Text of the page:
Hope and Mental Health


Today is World Mental Health Day. It is a good day to discuss something that is essential to good medical treatment, particularly mental health care, even though most doctors and patients rarely talk about it. It is a good day to discuss hope.

As a neuropsychiatrist who works in both the UK and India, I see patients with neurological and psychiatric problems. The patient stories I tell below are real, but with their names changed to protect their identity.

Dr. Prasad is a 45 year old senior doctor who has become so severely depressed after the death of his parents that he has attempted to take his own life on several occasions. His wife is struggling with the strain of caring for him.

Kamala, who came with her husband is a housewife who has been troubled for 18 years by recurrent intrusive unpleasant thoughts and images that come whenever she is trying to do housework or other important tasks. She feels compelled to repeat whatever she is doing till she can see an image of her family deity. She has a condition called obsessive compulsive disorder. After all these years, she has now sought my help because of her fear that her symptoms will ruin her daughter’s forthcoming marriage.

Shabana Bano is a great grandmother whose memory is failing because her brain is being slowly damaged by a series of little strokes. Shabana Bano had actually seen a number of doctors before me, but had not received the right diagnosis and therefore correct treatment.

Basappa, a 45 year old farmer came with a thick file of medical records. For two weeks every month he becomes abnormally cheerful, has excess energy, spends too much money. As if that isn’t bad enough the other two weeks are taken up with depression, when he feels unhappy, exhausted and has no interest in life.  His is a troublesome condition with the long name of rapid cycling bipolar affective disorder. He too had seen doctor after doctor without benefit.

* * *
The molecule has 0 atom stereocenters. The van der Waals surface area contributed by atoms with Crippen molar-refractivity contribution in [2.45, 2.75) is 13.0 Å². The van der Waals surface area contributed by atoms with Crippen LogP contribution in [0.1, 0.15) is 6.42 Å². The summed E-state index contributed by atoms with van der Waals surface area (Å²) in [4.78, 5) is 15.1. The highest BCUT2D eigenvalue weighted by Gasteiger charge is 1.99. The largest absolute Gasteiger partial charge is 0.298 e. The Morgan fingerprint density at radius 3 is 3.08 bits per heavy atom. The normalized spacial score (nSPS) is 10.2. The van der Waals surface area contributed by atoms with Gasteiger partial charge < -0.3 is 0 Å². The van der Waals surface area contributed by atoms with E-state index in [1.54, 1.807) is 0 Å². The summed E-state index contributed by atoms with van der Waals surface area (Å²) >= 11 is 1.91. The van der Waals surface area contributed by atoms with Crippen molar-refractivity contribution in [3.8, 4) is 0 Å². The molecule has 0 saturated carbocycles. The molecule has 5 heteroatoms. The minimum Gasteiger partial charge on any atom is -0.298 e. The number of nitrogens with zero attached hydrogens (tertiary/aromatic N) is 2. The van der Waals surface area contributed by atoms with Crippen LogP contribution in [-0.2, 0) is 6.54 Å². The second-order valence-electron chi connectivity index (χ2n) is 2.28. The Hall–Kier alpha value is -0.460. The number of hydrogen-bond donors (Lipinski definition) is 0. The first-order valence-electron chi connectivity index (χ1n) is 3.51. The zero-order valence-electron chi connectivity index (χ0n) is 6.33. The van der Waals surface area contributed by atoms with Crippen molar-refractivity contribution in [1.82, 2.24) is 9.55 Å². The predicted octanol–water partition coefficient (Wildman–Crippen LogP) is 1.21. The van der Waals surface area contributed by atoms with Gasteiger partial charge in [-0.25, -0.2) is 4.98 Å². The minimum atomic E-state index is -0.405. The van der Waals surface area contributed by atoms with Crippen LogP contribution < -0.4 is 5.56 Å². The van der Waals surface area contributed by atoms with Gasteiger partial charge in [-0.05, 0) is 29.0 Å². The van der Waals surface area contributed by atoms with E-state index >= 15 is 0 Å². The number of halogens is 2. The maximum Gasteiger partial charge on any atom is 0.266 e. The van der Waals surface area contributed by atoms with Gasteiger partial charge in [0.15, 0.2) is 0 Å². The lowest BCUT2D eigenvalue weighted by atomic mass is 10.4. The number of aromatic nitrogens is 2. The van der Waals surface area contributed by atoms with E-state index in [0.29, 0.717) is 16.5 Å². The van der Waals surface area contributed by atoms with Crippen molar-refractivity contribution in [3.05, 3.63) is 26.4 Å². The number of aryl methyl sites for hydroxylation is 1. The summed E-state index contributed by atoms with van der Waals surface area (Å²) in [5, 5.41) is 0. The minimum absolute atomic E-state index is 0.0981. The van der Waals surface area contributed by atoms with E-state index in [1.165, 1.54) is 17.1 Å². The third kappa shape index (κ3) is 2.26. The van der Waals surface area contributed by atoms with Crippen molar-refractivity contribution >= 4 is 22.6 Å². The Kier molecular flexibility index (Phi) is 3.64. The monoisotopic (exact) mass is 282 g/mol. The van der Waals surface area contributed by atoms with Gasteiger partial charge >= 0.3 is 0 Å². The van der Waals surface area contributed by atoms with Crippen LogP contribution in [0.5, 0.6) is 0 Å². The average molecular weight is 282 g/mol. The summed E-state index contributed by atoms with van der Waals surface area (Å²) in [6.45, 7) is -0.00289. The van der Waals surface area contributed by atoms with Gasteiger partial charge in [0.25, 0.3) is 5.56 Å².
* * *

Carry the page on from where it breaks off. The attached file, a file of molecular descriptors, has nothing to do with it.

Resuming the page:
What is common to all these patients is that although they all have treatable conditions, by the time they came to see me they had undergone prolonged anxiety and were fearful of the future. Worst of all, they had begun to lose all hope of ever feeling well again.

And so besides listening to their history, examining and investigating them and making a diagnosis, much of my time was spent giving them hope of recovery. Not empty hope. In the weeks since I first saw them, each of these patients have started to recover, and are no longer fearful of their future.

I learned about how important hope is from my late father. a brilliant clinician of international repute. During my postgraduate training in the UK I had learned much, and been trained in the latest treatment techniques. I had believed that the most important thing that patients would want besides good treatment was the latest facts about their illness. I then returned to India for a year to work with him. It turned out to be the most important year of  my training. I learned that my father too had all the facts at his fingertips, but he didn’t reel them off to every patient. He would put his hand on a patient’s shoulder, look into their eyes and say (in the patient’s mother tongue), “Don’t worry, I’ll help you”. I still remember the the relief and gratitude that would show on their faces, in their manner.

International evidence shows that the loss of hope is a powerful predictor of suicide. As I read every day of suicides in the newspaper, I know that whatever the social  or financial problems that individual is said to have had, their suicides will have only occurred after they had lost all hope.

Clearly hope is what sustains patients and their relatives through periods of severe illness, and as doctors, we have a responsibility to help protect and reinforce hope wherever possible, alongside providing the best quality healthcare..

We doctors have to address ignorance and negative attitudes wherever we find it, especially within our own profession. Every doctor should be trained to recognise  common mental health problems. So that even if they are not able to treat people like Shabana Bano and Basappa themselves, they can at least point them in the right direction.

I am proud of the world class mental healthcare we provide here in Bangalore. I would like to be proud of the way we as a society treat our mentally ill. So today of all days, think of people you may know who like Dr. Prasad, Shabana Bano, Kamala, Basappa are in distress or are ill. Enable them to seek help with confidence. Let us give them the hope they need and deserve.

This is the English version of an article published in the Kannada newspaper Vijaya Karnataka on 10 October 2012, authored by Dr. H.S.Aditya and Dr. H.Y Rajagopal